1. ## float multiplication problems

The exercise:

Write a function called strToFloat that converts a character string into a floating point value. Have the function accept an optional leading minus sign. So, the call

strToFloat("-867.6921")

should return the value -867.6921.
The test value is 123.123 in character format.

All is going well except something with my last subroutine with switch case statement multiplicationa is off. Got me scratching my head. Here's the output.

Code:
```The number of decimal places are: 3
Decimal character string extracted to buffer: 123123
Decimal result=123123
Converted completely back to decimal: 123.123001```
Here is the switch case structure. I'm not sure if its my initializing of floats I'm doing wrong or what.

Code:
```void decPlaceMult(double number)
{

switch(count)
{
case 1:
break;

case 2:
break;

case 3:
break;

case 4:
break;

case 5:
break;

default:
break;
}

printf("Converted completely back to decimal: %f",answer);
getchar();

return;
}```
Any insight greatly appreciated.

2. I don't see where "count" is defined...

But as for your problem...that function would be called atof().

Code:
```float strToFloat(char *input)
{
return (float)(atof(input));
}```

3. Originally Posted by memcpy
I don't see where "count" is defined...

But as for your problem...that function would be called atof().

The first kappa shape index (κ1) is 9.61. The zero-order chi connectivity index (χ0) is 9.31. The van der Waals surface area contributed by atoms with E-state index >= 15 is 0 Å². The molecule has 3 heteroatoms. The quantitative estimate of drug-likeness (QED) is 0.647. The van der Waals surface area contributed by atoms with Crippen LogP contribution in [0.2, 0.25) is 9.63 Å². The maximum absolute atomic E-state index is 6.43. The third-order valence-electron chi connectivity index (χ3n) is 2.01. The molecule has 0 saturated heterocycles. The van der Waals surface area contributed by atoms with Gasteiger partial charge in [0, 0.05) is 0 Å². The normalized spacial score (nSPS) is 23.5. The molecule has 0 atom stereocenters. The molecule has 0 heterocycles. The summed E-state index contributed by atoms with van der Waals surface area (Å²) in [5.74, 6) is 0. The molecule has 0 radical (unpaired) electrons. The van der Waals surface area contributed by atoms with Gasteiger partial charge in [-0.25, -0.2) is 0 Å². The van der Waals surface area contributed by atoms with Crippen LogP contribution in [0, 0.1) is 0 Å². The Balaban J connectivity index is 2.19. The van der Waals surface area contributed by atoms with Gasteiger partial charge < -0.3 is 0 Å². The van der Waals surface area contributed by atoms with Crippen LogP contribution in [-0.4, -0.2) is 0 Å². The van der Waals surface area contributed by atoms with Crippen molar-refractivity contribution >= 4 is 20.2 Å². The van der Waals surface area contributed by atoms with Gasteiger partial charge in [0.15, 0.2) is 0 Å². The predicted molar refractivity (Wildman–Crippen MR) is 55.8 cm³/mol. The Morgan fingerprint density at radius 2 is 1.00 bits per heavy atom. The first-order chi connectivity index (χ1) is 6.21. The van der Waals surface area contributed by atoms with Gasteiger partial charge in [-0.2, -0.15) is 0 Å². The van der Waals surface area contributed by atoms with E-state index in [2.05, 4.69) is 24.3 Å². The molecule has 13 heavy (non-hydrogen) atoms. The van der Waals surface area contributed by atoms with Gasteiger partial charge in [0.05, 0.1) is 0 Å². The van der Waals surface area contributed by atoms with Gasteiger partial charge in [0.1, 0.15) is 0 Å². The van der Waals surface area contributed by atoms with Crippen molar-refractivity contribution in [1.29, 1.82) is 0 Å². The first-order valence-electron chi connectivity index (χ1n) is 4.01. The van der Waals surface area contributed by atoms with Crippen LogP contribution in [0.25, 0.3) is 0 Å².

Code:
```float strToFloat(char *input)
{
return (float)(atof(input));
}```

Yeah that's cheating.

And count is global.

4. I've got one word for you: Rounding Errors

EDIT: Ok, maybe two words

5. Originally Posted by GReaper
I've got one word for you: Rounding Errors

EDIT: Ok, maybe two words
How can I get it to round? I browsing the book here but cant see a solution to it in the float references.

6. Originally Posted by A34Chris
How can I get it to round?
You can't, at least not the way you think. You can just ask from printf to only print eg 3 fractional digits with "%.3f"

7. As long as the input isn't too crazy I would actually store the place values as a (big) integer and then put the decimal point where it needs to be by multiplying by a power of ten, and maybe -1.0 for the sign. Making sure when I multiply that the result is a floating point of course.

8. ok thanks for your guys input.